He was one of the most committed souls in Arya Samaj history. He was born in 1858 in a small village known as Sayyadpur district Jhelam. His father was Mehta Tara Singh – a Brahman. His childhood learning was in Farsi and Urdu – which were the two main languages at that time. He became a sergeant in the police force. However, he was far more interested in religion and spirituality. He studied the Gita regularly. His superior, a Muslim inspector of police, was quite upset with him and told him that he could not work for his religion while serving in the government. Instead of stopping the religious work, he submitted his resignation, which showed his commitment towards his mission. Somehwere along the line, he studied the teachings of Munshi Kanhaiya Lal Alakhdhari, whose ideas changed his thoughts. This was followed by his coming across the teachings of Swami Dayanand Saraswati. He established an Arya Samaj in Peshawar. He got the desire to learn more about Vedic dharma, and so he went to meet Swami ji while in Ajmer. All of Lekha Ram ji's curiosities were satisfied by Swami ji. From this point onward, he was constantly doing Veda prachaar, publishing, lecturing, touring the different parts of North India. He was so committed that he felt obliged to resign from his government job and make the spreading of the Vedic message his full priority. He did a lot of work in reconverting people who had either already converted to Islam or those who were intending to convert. After the departure of Swami ji in 1883, Arya Pratinidhi Sabha Punjab decided to collect all of Swami ji's literature and various proofs about Swami ji's life. This work took place under the leadership of none other than Pandit Lekha Ram ji. He traveled and interviewed anyone who had had any extensive interaction with Swami ji. Since he died at an early age in 1897, his work was not completed, and the chief of Arya Pratinidhi Sabha Punjab asked Pandit Atma Ram Amritsari to complete the biographical book about Swami ji. He had gotten married at the age of thirty-five, and he had a son. One day when he came home, his wife told him that his son was very sick and needed to be seen by a doctor. Pandit Ji told his wife that he was hungry, and he wanted to eat dinner before getting the doctor. While having dinner, he received a message that there was a large group of people who were going to be converting to Islam that evening. He left for that place in the middle of his dinner and prevented the conversion of that group. While there, he got a telegram that his only son had died. One of the chief qualities of Pandit Lekha Ram was that wherever he was needed, he went without caring about his own physical well being. He lectured, toured, and wrote extensively. There was one incidence that I would like to mention. He came to know that one Hindu was converting to another religion in a village near Patiala. He ran and jumped onto a moving train to get to that village. When that village was approaching and the train did not stop, he jumped out of the moving train. Despite his injuries, he pressed forward and achieved his goal of saving the Hindu man from converting. One day a fanatic stabbed him with a dagger, causing him to bleed. He was taken to the hospital but he did not survive. He died on the night of March 6, 1897. We bow down to this devoted human being who gave his life for the well-being and upliftment of humanity at large.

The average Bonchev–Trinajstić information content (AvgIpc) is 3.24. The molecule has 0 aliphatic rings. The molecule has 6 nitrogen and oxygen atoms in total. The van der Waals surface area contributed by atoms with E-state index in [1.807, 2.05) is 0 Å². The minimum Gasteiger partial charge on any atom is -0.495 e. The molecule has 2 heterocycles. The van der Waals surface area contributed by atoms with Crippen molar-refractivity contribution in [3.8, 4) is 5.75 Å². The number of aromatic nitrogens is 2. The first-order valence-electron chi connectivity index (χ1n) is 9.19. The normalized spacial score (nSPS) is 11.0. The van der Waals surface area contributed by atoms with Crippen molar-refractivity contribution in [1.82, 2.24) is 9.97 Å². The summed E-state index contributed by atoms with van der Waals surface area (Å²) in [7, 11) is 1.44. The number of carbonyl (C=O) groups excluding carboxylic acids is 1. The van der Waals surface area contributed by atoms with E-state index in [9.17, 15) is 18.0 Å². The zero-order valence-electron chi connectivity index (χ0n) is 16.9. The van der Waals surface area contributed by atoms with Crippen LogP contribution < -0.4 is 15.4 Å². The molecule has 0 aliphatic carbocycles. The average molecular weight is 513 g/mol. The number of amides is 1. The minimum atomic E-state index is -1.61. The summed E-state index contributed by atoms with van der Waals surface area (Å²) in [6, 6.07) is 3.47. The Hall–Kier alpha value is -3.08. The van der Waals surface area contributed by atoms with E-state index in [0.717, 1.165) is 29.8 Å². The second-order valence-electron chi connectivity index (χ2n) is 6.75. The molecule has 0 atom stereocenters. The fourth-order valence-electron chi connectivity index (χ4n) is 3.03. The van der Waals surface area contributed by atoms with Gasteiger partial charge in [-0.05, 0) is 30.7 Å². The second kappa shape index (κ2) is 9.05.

There were two camps in Arya Samaj. One believed in pure gurukul education while the other one believed in the integration of Vedic principles and practices along with modern day teachings. Swami Shraddhananda ji belong to the gurukul camp, and Mahatma Hans Raj belonged to the "modern" camp. Mahatma Hans Raj ji was responsible for stating what we have today as the largest educational system – second only to India's government schools – known as the DAV school system. Mahatma Hans Raj was born on April 19th, 1864 in the village Bajvada district Hoshiyarpur Punjab. His father died when Mahatma ji was twelve. His older brother – Bhai Lala Mulkh Raj – was now breadwinner of the family. His older brother gave up his education and worked in the post office, earning a small salary of just 60 rupees per month. With this meager salary, he put his younger brother through high school and college. In 1877, while Swami ji was touring and lecturing in the state of Punjab, Hans Raj ji became familiar with his teachings. When Hans Raj ji was only in ninth grade, he challenged his Christian teacher when he criticized Vedic civilization. We hope and wish that Arya Samaj produces such youths who can question the inappropriate comments made about Hindu dharma by their peers and even teachers in India as well as in the rest of the world. Hans Raj ji was a contemporary of Lala Lajpat Rai and Pandit Guru Datta. Lala ji became a member of Arya Samaj Lahore and the editor in chief of the Arya Samaj newspaper. Upon the death of Swami ji in 1883, a meeting of Arya Samaj Lahore was called as a tribute to his life and legacy. It was decided that the best way to commemorate Swami ji's contribution was to set up a university where Hindi, Sanskrit, and Vedic teachings be taught along with modern education including science and English. This institution was called Dayanand Anglo Vedic College – henceforth leading to the development of the DAV school system. He worked for the development and maintenance of the DAV system without salary for his entire life. His elder brother gave him half of his meager salary, which was enough to meet his and his family's day-to-day needs. There is one story that needs to be told about his honesty. One evening, he was sitting, writing something using a quill and ink (kalam & davaat). There was another kalam & davaat on the table which were rather ugly and old. A person came and told him that such a bad writing instrument was against the prestige of a principal. He replied, "The old one is mine, so I use it for my personal work. I cannot use the college material for my personal writing." Such was the height of his character. When his son Balraj was arrested by the British, he told him that if he truly was innocent, the government would free him. Mahatma ji provided service to victims of famine and earthquakes. When he was the chair person of an Arya Samaj meeting in Delhi, he talked about the upliftment of untouchables, re-conversion to Hindu dharma, and unity among Hindus. He died at the age of 74 in 1938.